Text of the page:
Required Form Fields

Also known as: Required vs. Optional Form Fields

Tags: forms, inputs

Indicating clearly required or optional fields on a form tells the user what needs to be filled in to complete the form. If most of the form fields are optional, use text or asterisk (*) next to each field to indicate required fields. If you choose asterisk, provide a legend which tells the meaning of it.
If most questions on a form require an answer, indicating all required fields would add unnecessary info to the form. In this case indicate the ones that are optional using an “Optional” text next to the optional field labels.


Required form fields are marked with asterisks next to the labels, and a text explains what the asterisk indicates.

Required form fields are marked with asterisks next to the labels, and a text explains what the asterisk indicates.

What problem does the pattern solve?

You’re designing a form that contains both required and optional form fields.

When to use it?

You’re designing a form that contains both required and optional form fields.

How to use it?

  • First of all, keep the form simple. Avoid optional input fields in forms, don’t ask users to provide useless information.
  • Show the required/optional indicators next to labels instead of input fields to make it easier to scan the form through and see what information needs to be given.
If most of the form fields are optional:
  • Use text or asterisk (*) next to each field to indicate required fields.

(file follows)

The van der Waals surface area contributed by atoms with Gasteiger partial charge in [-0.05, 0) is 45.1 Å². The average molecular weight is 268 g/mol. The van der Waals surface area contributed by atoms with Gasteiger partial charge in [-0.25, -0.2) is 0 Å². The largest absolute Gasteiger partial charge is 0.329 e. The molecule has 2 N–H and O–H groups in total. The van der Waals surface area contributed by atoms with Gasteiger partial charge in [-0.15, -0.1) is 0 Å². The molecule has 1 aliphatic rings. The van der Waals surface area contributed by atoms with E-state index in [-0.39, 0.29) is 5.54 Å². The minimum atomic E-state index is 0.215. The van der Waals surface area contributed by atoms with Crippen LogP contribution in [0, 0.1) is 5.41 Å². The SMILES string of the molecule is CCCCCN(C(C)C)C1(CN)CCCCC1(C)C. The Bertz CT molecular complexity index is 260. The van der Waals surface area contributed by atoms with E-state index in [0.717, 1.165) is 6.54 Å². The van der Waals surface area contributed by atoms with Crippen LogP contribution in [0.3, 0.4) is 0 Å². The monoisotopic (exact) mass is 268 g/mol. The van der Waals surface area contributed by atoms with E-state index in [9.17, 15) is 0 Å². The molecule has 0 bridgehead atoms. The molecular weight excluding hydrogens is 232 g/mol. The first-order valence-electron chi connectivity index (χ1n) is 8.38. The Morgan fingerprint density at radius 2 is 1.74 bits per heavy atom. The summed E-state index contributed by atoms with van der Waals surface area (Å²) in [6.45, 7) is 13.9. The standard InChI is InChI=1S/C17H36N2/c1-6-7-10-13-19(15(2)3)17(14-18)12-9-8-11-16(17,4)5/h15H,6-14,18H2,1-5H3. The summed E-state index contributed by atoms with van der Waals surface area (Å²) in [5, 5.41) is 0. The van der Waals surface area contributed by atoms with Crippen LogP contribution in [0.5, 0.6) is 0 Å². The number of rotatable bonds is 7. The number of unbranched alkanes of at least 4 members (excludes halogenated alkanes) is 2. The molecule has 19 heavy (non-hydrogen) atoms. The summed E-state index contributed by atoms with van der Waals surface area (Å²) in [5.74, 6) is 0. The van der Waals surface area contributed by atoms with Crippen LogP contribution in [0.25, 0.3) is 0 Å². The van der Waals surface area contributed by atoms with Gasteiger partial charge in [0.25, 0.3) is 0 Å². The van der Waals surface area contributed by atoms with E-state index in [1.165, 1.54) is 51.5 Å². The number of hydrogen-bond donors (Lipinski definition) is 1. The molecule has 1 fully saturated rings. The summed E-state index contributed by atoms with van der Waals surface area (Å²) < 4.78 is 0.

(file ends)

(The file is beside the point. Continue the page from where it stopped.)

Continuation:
• If you choose asterisk, provide a legend which tells the meaning of it.
  • Consider bolding the required field label.
If most of the form fields are required:
  • Use text “(Optional)” after optional field labels to indicate optional fields.

Why to use it?

People need to know what needs to be filled in to complete the form, otherwise they will get an error if some of the required form fields are left blank.

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Example images (4 examples)

Comments

  • Smart Company Software (www) Nov. 11, 2011 09:27

    I've never been a big fan of using a * to indicate that the field is mandatory. There are some good alternatives here.

  • Malli Aug. 23, 2012 13:48

    Most designers are aware of the risks of using color alone in indicating something important. The obvious risk is that it confuses people with strong color-blindness. The method - where you put a note at the top of the page that says 'Mandatory fields are marked with *' and then adding *s to labels - is old and clunky. It creates two layers of information that the user needs to go through. Also, the word 'mandatory' is too legalistic and intimidating.

    If you follow the logic that users will scan only what they need (and not some outlying notes and prompts), then by far the best way is to user the word 'required' with field-set labels or field labels.

    It is clear, to the point, and does not rely on. color

  • Smithg651 (www) May 30, 2014 09:39

    Write more, thats all I have to say. Literally, it seems as though you relied on the video to make your point. You clearly know what youre talking about, why throw away your intelligence on just posting videos to your weblog when you could be giving us something enlightening to read? bdgefcgdebcafaed